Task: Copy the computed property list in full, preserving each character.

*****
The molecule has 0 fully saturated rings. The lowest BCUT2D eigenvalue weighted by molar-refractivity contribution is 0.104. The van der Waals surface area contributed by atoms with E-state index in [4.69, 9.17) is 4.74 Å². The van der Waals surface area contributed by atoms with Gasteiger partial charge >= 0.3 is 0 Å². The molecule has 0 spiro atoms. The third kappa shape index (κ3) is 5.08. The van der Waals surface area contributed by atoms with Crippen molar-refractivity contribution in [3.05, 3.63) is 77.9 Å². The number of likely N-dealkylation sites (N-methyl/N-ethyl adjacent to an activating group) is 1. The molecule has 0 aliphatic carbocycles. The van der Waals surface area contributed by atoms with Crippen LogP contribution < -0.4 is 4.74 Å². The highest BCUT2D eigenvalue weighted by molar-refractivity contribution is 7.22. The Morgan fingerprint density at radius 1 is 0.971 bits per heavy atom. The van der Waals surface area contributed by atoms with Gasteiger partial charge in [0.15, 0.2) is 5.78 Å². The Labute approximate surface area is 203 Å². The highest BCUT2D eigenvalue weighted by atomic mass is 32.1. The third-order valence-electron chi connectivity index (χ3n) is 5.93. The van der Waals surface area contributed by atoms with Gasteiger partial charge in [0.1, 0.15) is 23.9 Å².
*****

The molecule has 0 fully saturated rings. The lowest BCUT2D eigenvalue weighted by molar-refractivity contribution is 0.104. The van der Waals surface area contributed by atoms with E-state index in [4.69, 9.17) is 4.74 Å². The van der Waals surface area contributed by atoms with Gasteiger partial charge >= 0.3 is 0 Å². The molecule has 0 spiro atoms. The third kappa shape index (κ3) is 5.08. The van der Waals surface area contributed by atoms with Crippen molar-refractivity contribution in [3.05, 3.63) is 77.9 Å². The number of likely N-dealkylation sites (N-methyl/N-ethyl adjacent to an activating group) is 1. The molecule has 0 aliphatic carbocycles. The van der Waals surface area contributed by atoms with Crippen LogP contribution < -0.4 is 4.74 Å². The highest BCUT2D eigenvalue weighted by molar-refractivity contribution is 7.22. The Morgan fingerprint density at radius 1 is 0.971 bits per heavy atom. The van der Waals surface area contributed by atoms with Gasteiger partial charge in [0.15, 0.2) is 5.78 Å². The Labute approximate surface area is 203 Å². The highest BCUT2D eigenvalue weighted by atomic mass is 32.1. The third-order valence-electron chi connectivity index (χ3n) is 5.93. The van der Waals surface area contributed by atoms with Gasteiger partial charge in [0.1, 0.15) is 23.9 Å².